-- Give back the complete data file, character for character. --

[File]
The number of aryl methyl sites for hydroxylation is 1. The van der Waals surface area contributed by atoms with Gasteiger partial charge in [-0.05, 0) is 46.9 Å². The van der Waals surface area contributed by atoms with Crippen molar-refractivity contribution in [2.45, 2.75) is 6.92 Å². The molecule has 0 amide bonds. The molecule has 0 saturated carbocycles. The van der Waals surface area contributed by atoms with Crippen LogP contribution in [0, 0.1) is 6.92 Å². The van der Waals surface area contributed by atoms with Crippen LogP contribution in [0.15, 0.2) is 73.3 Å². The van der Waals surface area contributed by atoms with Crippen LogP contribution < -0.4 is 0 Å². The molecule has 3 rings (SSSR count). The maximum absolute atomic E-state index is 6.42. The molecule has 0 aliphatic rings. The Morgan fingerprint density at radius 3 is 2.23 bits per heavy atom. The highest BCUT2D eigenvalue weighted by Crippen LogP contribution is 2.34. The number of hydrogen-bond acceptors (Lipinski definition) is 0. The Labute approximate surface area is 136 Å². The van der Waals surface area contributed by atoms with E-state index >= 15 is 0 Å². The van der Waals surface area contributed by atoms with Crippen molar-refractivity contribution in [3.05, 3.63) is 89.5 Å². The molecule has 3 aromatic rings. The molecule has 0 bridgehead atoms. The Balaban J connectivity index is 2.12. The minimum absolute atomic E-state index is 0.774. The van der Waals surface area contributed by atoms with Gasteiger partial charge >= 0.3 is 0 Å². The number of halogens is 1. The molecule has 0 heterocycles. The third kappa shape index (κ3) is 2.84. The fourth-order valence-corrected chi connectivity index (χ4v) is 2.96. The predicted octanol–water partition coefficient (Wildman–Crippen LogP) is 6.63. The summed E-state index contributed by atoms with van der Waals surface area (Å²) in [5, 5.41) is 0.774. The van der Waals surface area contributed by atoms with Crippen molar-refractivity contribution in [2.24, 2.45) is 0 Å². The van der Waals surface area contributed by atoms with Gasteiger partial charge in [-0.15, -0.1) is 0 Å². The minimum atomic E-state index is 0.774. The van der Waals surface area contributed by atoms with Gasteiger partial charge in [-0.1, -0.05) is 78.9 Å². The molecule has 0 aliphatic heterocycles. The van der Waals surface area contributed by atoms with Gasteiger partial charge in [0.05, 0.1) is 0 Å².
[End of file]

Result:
The number of aryl methyl sites for hydroxylation is 1. The van der Waals surface area contributed by atoms with Gasteiger partial charge in [-0.05, 0) is 46.9 Å². The van der Waals surface area contributed by atoms with Crippen molar-refractivity contribution in [2.45, 2.75) is 6.92 Å². The molecule has 0 amide bonds. The molecule has 0 saturated carbocycles. The van der Waals surface area contributed by atoms with Crippen LogP contribution in [0, 0.1) is 6.92 Å². The van der Waals surface area contributed by atoms with Crippen LogP contribution in [0.15, 0.2) is 73.3 Å². The van der Waals surface area contributed by atoms with Crippen LogP contribution < -0.4 is 0 Å². The molecule has 3 rings (SSSR count). The maximum absolute atomic E-state index is 6.42. The molecule has 0 aliphatic rings. The Morgan fingerprint density at radius 3 is 2.23 bits per heavy atom. The highest BCUT2D eigenvalue weighted by Crippen LogP contribution is 2.34. The number of hydrogen-bond acceptors (Lipinski definition) is 0. The Labute approximate surface area is 136 Å². The van der Waals surface area contributed by atoms with E-state index >= 15 is 0 Å². The van der Waals surface area contributed by atoms with Crippen molar-refractivity contribution in [3.05, 3.63) is 89.5 Å². The molecule has 3 aromatic rings. The molecule has 0 bridgehead atoms. The Balaban J connectivity index is 2.12. The minimum absolute atomic E-state index is 0.774. The van der Waals surface area contributed by atoms with Gasteiger partial charge >= 0.3 is 0 Å². The number of halogens is 1. The molecule has 0 heterocycles. The third kappa shape index (κ3) is 2.84. The fourth-order valence-corrected chi connectivity index (χ4v) is 2.96. The predicted octanol–water partition coefficient (Wildman–Crippen LogP) is 6.63. The summed E-state index contributed by atoms with van der Waals surface area (Å²) in [5, 5.41) is 0.774. The van der Waals surface area contributed by atoms with Crippen molar-refractivity contribution in [2.24, 2.45) is 0 Å². The van der Waals surface area contributed by atoms with Gasteiger partial charge in [-0.15, -0.1) is 0 Å². The minimum atomic E-state index is 0.774. The van der Waals surface area contributed by atoms with Gasteiger partial charge in [-0.1, -0.05) is 78.9 Å². The molecule has 0 aliphatic heterocycles. The van der Waals surface area contributed by atoms with Gasteiger partial charge in [0.05, 0.1) is 0 Å².